But now I want to stop doing that – I want to stop congratulating my friends on their updates. The reason? My daily linkedIn alerts are quickly getting cluttered up with what I can only consider to be the Worst. Update. Ever.

“2 people also congratulated Hyram Quickly on the new job.”

Really? You sent me an e-mail and flagged an alert on my home page to tell me THAT? With all the really important things going on in the world, this is “alert-worthy” in your view? What the heck do I care who else congratulated my friend?

I never opted in for this type of alert. (Actually, who would?) In my view of software development, there’s a word for “Alerts” that are neither actionable nor informative: bugs. LinkedIn, please clean it up.

You’re making me want to be a bad friend and appear to ignore my friends’ good news. Or even worse, you’re exposing me as an actual bad friend who sees good news but won’t take the time to communicate my congratulations in a more personal way. In either way, LinkedIn, I don’t need YOUR help in being a bad friend!

You know what would be a really good alert? If someone announced a new job, and NO ONE has congratulated them yet! “Luke Atme has a new job and no one has congratulated him — get on it!” Informative AND actionable, that’s worth an alert.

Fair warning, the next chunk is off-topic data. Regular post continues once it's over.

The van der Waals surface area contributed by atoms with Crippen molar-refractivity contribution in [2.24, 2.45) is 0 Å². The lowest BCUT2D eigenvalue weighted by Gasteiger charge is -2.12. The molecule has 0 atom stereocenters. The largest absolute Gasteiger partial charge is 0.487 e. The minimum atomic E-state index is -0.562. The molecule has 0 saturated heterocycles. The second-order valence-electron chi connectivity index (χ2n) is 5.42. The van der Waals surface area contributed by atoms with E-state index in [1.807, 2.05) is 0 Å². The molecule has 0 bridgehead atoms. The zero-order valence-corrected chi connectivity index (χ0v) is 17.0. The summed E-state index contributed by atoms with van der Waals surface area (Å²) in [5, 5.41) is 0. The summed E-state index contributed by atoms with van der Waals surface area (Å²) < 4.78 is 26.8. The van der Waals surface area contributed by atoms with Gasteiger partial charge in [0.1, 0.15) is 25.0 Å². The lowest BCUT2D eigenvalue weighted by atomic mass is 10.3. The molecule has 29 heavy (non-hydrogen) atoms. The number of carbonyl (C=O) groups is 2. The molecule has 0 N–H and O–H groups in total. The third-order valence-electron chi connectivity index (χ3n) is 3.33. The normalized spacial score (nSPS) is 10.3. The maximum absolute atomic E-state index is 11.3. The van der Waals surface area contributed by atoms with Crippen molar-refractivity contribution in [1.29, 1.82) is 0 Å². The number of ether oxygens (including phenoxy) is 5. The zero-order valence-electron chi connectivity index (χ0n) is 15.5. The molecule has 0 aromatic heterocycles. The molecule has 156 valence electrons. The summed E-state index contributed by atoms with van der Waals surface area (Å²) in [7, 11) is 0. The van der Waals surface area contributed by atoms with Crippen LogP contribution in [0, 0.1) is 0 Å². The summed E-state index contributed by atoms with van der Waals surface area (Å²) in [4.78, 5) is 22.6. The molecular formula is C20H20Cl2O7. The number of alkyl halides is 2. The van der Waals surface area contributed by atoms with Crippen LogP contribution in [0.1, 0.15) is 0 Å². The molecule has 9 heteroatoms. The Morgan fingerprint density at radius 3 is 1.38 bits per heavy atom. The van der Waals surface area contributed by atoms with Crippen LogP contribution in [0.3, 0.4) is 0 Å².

Spam is dumb

Someone please explain this to me.  I get spam e-mails, as I’m sure we all do.  I have spam blockers, I add every sender to my blocked senders list, and yet still about a dozen per day sneak through.

The majority of them?  Offers to sell me contact lists.  C-levels, executives, BUYERS BUYERS BUYERS!  You name the application, the industry, the technology, the shoe-size, WE HAVE LISTS OF BUYERS!

The only problem is, I’m not in sales.  I never have been.  No title on my resume, my linkedin profile (the only social media I heavily use), or anything I’ve ever claimed about my career puts me in a role where I would want to buy sales leads.

“No big deal,” you say.  “That’s the nature of spam – they send it to a million people hoping to get any takers.”  But that’s the dumb part.  Don’t you lose all credibility peddling a “list of interested people,” when you yourself can’t create a “list of interested people” to target?  How am I to believe any of these people on your list  are any more interested in my message than I am in yours?

“Chill,” you say.  “It’s just spam.  That’s why we have filters.”  Fair enough, and you are a very good imaginary conversationalist for pointing that out.  However, the thought strikes me that someone is buying these lists, or they would not be arriving by the dozens every day.  Someone is keeping these purveyors of people’s particulars in business.

So I’d like to know – is it you?  Who is buying these lists?  Who is putting any faith in them?  If you are buying them, are they effective for you?  Does it makes sense to have what appears to be an entire industry peddling these lists mercilessly?

Alternatively, if you know the secret buzzwords to insert in an online profile to get rid of these or any other types of spam, feel free to share those as well!